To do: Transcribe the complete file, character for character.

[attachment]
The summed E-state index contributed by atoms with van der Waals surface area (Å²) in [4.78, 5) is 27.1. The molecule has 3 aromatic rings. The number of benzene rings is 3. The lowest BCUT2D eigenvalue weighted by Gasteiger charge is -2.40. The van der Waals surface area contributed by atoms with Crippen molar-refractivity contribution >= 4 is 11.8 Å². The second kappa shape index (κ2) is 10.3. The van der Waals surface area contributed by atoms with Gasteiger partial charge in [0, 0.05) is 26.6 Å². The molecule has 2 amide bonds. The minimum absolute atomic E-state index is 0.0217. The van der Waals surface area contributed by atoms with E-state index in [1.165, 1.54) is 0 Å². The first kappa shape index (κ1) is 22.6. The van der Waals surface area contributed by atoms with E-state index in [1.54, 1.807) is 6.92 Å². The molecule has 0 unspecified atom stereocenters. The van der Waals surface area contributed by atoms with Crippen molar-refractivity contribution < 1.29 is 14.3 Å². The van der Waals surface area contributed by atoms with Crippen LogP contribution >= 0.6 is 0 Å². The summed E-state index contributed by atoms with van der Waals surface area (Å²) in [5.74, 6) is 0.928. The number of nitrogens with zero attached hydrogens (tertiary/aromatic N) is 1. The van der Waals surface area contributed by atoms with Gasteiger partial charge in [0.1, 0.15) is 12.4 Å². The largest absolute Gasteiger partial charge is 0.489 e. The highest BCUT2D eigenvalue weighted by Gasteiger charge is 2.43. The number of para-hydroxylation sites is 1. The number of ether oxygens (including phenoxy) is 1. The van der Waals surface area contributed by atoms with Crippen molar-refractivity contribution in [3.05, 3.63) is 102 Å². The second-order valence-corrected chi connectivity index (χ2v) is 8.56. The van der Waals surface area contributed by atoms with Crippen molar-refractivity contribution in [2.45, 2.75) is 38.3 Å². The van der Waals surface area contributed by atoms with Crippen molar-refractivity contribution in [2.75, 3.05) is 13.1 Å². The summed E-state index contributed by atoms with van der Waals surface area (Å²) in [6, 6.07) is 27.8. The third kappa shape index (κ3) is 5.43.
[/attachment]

The summed E-state index contributed by atoms with van der Waals surface area (Å²) in [4.78, 5) is 27.1. The molecule has 3 aromatic rings. The number of benzene rings is 3. The lowest BCUT2D eigenvalue weighted by Gasteiger charge is -2.40. The van der Waals surface area contributed by atoms with Crippen molar-refractivity contribution >= 4 is 11.8 Å². The second kappa shape index (κ2) is 10.3. The van der Waals surface area contributed by atoms with Gasteiger partial charge in [0, 0.05) is 26.6 Å². The molecule has 2 amide bonds. The minimum absolute atomic E-state index is 0.0217. The van der Waals surface area contributed by atoms with E-state index in [1.165, 1.54) is 0 Å². The first kappa shape index (κ1) is 22.6. The van der Waals surface area contributed by atoms with E-state index in [1.54, 1.807) is 6.92 Å². The molecule has 0 unspecified atom stereocenters. The van der Waals surface area contributed by atoms with Crippen molar-refractivity contribution < 1.29 is 14.3 Å². The van der Waals surface area contributed by atoms with Crippen LogP contribution >= 0.6 is 0 Å². The summed E-state index contributed by atoms with van der Waals surface area (Å²) in [5.74, 6) is 0.928. The number of nitrogens with zero attached hydrogens (tertiary/aromatic N) is 1. The van der Waals surface area contributed by atoms with Gasteiger partial charge in [0.1, 0.15) is 12.4 Å². The largest absolute Gasteiger partial charge is 0.489 e. The highest BCUT2D eigenvalue weighted by Gasteiger charge is 2.43. The number of para-hydroxylation sites is 1. The number of ether oxygens (including phenoxy) is 1. The van der Waals surface area contributed by atoms with Crippen molar-refractivity contribution in [3.05, 3.63) is 102 Å². The second-order valence-corrected chi connectivity index (χ2v) is 8.56. The van der Waals surface area contributed by atoms with Crippen molar-refractivity contribution in [2.45, 2.75) is 38.3 Å². The van der Waals surface area contributed by atoms with Crippen molar-refractivity contribution in [2.75, 3.05) is 13.1 Å². The summed E-state index contributed by atoms with van der Waals surface area (Å²) in [6, 6.07) is 27.8. The third kappa shape index (κ3) is 5.43.